Nets Agitated by McCain's 'Nasty' & 'Childish' Anti-Obama 'Attack' Ad

The McCain campaign's new television ad comparing Barack Obama to shallow celebrities such as Britney Spears and Paris Hilton so upset the network news operations that they all ran full stories, with ABC and NBC leading with the “attack ad.” Though all tried to frame their stories as balanced looks at attacks against each other by both campaigns, it was the McCain ad which prompted the stories, the language used painted McCain as the aggressor and Obama as the victim fighting back (“responded,” “fired back” and “hitting back”) and two of the stories featured condemnations of the McCain ad as “childish” or “juvenile.”

ABC anchor Charles Gibson teased: “Tonight, McCain says Obama is all star power and no substance. Obama says McCain is using scare tactics. It's getting nasty. And it's only July.” Reporter David Wright, who relayed how “Obama told an audience in Missouri the Republicans are just trying to scare voters,” concluded with how “it's getting ugly early, and some Republicans are expressing concern about McCain's tone, in particular one former McCain aide calling the new celebrity ad 'childish.'” (That would be John Weaver.)

On CBS, which put “Attack Ad” on screen, Katie Couric asserted: “John McCain sharpened his attack against Barack Obama, trying to turn his popularity against him. And late today, Obama fired back.” For an expert assessment, Chip Reid went to the Politico's David Mark who declared that the McCain ad “seems a little juvenile.”

Reid began by recounting Obama's media-fueled celebrity status:
Just about everywhere Barack Obama goes, the adoring crowds follow. 200,000 turned out to hear him speak last week in Germany. Here at home, his town hall meetings are standing room only. Political commentators compare him to a rock star. Now the McCain campaign has decided to try to use Obama's celebrity status against him.
NBC Nightly News anchor Brian Williams teased:
On the broadcast tonight, going negative. And here's the question: What do Britney Spears and Paris Hilton have to do with Barack Obama. Well that's the questions being asked about the new John McCain attack ad and now the Obama campaign is hitting back.
NBC reporter Kelly O'Donnell uniquely showed an earlier anti-McCain attack ad from the Obama campaign: “Team McCain maintain that Obama was the first to run a negative spot hitting McCain on TV three weeks ago.” Viewers saw a very short clip: “On gas prices, John McCain's part of the problem.”

The MRC's Brad Wilmouth corrected the closed-captioning against the video to provide transcripts of the Wednesday, July 30 stories on ABC and CBS:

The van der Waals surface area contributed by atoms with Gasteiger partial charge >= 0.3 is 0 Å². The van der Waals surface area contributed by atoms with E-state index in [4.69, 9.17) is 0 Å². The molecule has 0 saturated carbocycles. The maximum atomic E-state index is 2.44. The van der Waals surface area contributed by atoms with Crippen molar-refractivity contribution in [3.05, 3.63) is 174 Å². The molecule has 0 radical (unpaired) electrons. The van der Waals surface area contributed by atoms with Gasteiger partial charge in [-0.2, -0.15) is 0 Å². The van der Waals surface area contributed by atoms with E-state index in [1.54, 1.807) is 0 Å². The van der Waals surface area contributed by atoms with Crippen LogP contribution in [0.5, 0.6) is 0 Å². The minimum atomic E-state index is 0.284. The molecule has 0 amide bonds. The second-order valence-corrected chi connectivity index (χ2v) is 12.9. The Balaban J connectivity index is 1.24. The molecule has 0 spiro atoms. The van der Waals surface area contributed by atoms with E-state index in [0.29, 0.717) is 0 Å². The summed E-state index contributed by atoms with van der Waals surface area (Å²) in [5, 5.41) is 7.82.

ABC's World News:
CHARLES GIBSON, IN OPENING TEASER: Welcome to World News. Tonight, McCain says Obama is all star power and no substance. Obama says McCain is using scare tactics. It's getting nasty. And it's only July.
...

GIBSON: Good evening. It is a pledge made by every candidate in every campaign, to run on the issues and avoid negative attacks. Just last month, John McCain pledged that throughout the campaign, he would "show my admiration and respect for Senator Obama." As for Obama, he pledged to "run a different campaign, run a positive campaign." Well, that was then. Today the attacks were flying so fast and furious, it was sometimes hard to keep up. ABC's David Wright is in Washington tonight. David?

DAVID WRIGHT: Good evening, Charlie. The mud has, indeed, been flying, with Obama constantly comparing McCain to President Bush. And today, McCain comparing Obama to empty celebrities -- all sizzle, no substance. John McCain has been trying to raise doubts about his opponent. Today in Colorado, he was at it again.

JOHN MCCAIN: The bottom line is that Senator Obama's words, for all their eloquence and passion, don't mean all that much.

WRIGHT: McCain has recently said Obama would rather lose a war to win a election. He's called him "Dr. No" on energy reforms, and run ads blaming Obama for high gas prices.

CLIP OF AD: He's the biggest celebrity in the world. But is he ready to lead?

WRIGHT: Today McCain unveiled a new ad in 11 states, flashing images of Britney Spears and Paris Hilton, suggesting Obama is just another vapid celebrity.